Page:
The Winklevoss twins justified their appeal of the mediated settlement as a quest for a fairer outcome. They apparently felt a strong desire to punish Facebook for failing to disclose a valuation that might have won them a higher settlement.
Fairness concerns, which are often paramount for negotiators, can overshadow objective outcomes in our minds. But, as Bazerman has noted, fairness judgments tend to be heavily influenced by our preferred outcome. When two partners are dividing up a business, the partner who invested more money will probably believe she deserves a larger share of the pie—and so will the partner who invested more time. Consciously or not, we determine our preferences and then justify them on the basis of fairness.
This egocentrism is a key contributor to destructive competition.
Solution: Whenever you find yourself protesting that another negotiator’s offer just isn’t fair, stop to consider his point of view more thoroughly. Thinking about a counterpart’s perspective can go a long way toward helping you adjust your expectations. In addition, ask respected friends or coworkers for their take on the matter.
If the Winklevosses had sought (or listened to) objective opinions on the merits of their case, they might have dropped it sooner.
2. Focusing on sunk costs.
Accounting and economics professors caution us to ignore “sunk costs” when making important decisions. The time, money, and effort we’ve invested in a negotiation are irrelevant to any future investments we might be considering.
This advice can be tough to follow, according to Bazerman. Your condo’s assessed value may have plummeted since the housing crisis hit, but the amount you have already spent on it will loom large when you are trying to decide on an asking price. Focusing on how much you’ve invested in the place over the years is likely to cause you to set an unrealistically high price.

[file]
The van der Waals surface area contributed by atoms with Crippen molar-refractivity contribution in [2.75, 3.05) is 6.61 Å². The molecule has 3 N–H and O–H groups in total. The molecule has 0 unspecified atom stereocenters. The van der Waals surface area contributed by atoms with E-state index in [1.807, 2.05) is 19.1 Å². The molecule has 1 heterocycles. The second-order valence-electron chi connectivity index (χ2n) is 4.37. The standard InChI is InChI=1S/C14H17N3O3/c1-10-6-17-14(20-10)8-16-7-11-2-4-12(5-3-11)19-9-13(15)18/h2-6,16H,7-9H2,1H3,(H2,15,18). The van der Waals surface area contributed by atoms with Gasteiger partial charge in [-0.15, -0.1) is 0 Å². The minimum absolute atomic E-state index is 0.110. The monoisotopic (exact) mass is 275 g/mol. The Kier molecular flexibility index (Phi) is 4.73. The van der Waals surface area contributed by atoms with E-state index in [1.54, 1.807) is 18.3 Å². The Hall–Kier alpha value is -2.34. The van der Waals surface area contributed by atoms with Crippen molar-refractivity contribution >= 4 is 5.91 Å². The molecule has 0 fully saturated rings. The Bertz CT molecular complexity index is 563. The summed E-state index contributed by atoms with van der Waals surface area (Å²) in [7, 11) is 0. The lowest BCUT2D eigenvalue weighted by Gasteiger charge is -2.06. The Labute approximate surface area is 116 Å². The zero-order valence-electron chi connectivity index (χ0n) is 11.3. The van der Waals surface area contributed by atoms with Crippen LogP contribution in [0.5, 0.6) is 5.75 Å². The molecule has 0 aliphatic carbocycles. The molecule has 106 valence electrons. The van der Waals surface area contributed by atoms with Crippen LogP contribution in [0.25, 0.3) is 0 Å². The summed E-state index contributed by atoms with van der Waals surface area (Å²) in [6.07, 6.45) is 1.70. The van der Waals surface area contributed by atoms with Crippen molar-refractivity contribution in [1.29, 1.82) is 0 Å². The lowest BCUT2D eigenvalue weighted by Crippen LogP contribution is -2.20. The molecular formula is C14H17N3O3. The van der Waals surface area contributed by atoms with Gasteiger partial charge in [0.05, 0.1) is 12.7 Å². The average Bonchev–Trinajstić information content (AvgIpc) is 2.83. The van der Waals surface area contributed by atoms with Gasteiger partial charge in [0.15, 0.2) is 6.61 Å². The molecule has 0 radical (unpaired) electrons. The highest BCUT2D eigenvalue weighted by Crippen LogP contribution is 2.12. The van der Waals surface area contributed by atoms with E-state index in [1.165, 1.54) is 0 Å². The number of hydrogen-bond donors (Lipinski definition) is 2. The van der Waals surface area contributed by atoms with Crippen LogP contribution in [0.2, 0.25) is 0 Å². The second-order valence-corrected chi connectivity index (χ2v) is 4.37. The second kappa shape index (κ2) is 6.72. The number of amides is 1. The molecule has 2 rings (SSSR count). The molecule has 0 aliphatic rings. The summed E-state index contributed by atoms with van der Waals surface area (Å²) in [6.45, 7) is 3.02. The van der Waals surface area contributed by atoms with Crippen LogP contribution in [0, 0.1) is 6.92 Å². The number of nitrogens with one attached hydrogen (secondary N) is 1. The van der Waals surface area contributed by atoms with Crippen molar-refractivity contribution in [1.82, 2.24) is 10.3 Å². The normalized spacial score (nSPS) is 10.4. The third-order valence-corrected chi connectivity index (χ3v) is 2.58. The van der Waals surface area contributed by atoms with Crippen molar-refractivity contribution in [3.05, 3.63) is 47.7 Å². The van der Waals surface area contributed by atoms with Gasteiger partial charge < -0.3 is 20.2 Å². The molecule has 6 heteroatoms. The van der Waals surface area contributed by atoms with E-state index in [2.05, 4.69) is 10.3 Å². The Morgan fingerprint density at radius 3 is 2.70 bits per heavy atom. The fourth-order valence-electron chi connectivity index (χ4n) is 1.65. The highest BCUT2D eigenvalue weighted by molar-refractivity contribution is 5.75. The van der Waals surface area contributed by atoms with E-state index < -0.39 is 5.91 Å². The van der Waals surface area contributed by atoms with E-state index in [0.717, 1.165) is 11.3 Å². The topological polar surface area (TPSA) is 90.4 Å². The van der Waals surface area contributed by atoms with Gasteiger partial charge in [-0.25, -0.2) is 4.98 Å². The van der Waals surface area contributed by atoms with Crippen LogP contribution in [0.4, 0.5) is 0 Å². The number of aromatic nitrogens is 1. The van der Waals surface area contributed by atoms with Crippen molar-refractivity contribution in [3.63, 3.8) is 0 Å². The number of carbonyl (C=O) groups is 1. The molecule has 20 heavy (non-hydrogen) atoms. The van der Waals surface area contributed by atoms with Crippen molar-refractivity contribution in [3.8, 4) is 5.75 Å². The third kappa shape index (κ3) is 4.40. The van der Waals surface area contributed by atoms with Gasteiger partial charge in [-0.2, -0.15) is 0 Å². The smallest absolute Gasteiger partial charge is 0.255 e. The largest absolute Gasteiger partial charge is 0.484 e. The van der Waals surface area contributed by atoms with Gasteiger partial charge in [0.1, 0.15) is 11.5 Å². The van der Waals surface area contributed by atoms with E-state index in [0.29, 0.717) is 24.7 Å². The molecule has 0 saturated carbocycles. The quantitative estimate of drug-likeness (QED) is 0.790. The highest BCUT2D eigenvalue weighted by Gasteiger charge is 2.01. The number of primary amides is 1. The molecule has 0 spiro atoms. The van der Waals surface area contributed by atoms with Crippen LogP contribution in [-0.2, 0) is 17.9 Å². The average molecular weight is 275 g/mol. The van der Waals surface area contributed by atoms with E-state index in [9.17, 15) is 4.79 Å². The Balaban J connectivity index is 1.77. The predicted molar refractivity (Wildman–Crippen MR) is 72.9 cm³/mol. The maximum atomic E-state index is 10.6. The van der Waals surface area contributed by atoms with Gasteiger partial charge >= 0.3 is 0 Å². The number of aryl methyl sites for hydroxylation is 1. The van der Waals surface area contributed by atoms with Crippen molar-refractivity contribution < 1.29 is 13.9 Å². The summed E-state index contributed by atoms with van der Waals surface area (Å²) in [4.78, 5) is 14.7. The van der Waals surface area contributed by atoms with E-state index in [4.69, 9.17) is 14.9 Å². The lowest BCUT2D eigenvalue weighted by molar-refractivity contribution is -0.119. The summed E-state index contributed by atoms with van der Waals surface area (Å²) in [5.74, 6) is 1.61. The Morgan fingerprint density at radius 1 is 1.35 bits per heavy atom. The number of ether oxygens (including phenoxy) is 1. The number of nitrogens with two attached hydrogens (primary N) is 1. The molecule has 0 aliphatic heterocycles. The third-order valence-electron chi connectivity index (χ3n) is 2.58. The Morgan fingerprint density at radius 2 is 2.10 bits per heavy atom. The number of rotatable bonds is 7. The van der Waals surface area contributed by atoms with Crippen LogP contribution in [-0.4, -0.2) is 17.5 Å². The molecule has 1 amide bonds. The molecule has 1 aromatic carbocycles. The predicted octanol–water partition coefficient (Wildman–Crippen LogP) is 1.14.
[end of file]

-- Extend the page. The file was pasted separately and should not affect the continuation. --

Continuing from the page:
Solution: Remind yourself—over and over, if necessary—that the time, money, and energy you’ve spent on a negotiation should have little bearing on your current decisions.
Impartial experts can help guide you toward a more dispassionate view of your options.
3. Let go psychologically.
The longer a dispute drags on, the more susceptible disputants are to demonizing each other. The desire to punish the other side becomes an unhealthy fixation, and every communication is met with suspicion. The passion you invest in a dispute can become a sunk cost in its own right.
After fighting Mark Zuckerberg for years, the Winklevosses may have had difficulty letting go psychologically of the desire to punish him for his perceived wrongdoings. Moreover, their apparent distrust of Zuckerberg led them to second-guess a financial settlement that observers judged to be quite generous.
Solution: In negotiation, as in other spheres of life, it can be difficult to recognize when the pursuit of a goal becomes a destructive obsession. Here again, discussions with trusted counselors can help you recognize when it’s time to let go.
Related Article: When Does Personality Matter?
Discover how to collaborate, negotiate, and bargain with even the most combative opponents with, Dealing with Difficult People, a FREE report from the Program on Negotiation at Harvard Law School.
Adapted from “When Should You Give Up the Fight?,” first published in the October 2011 issue of Negotiation.
Originally posted in 2015.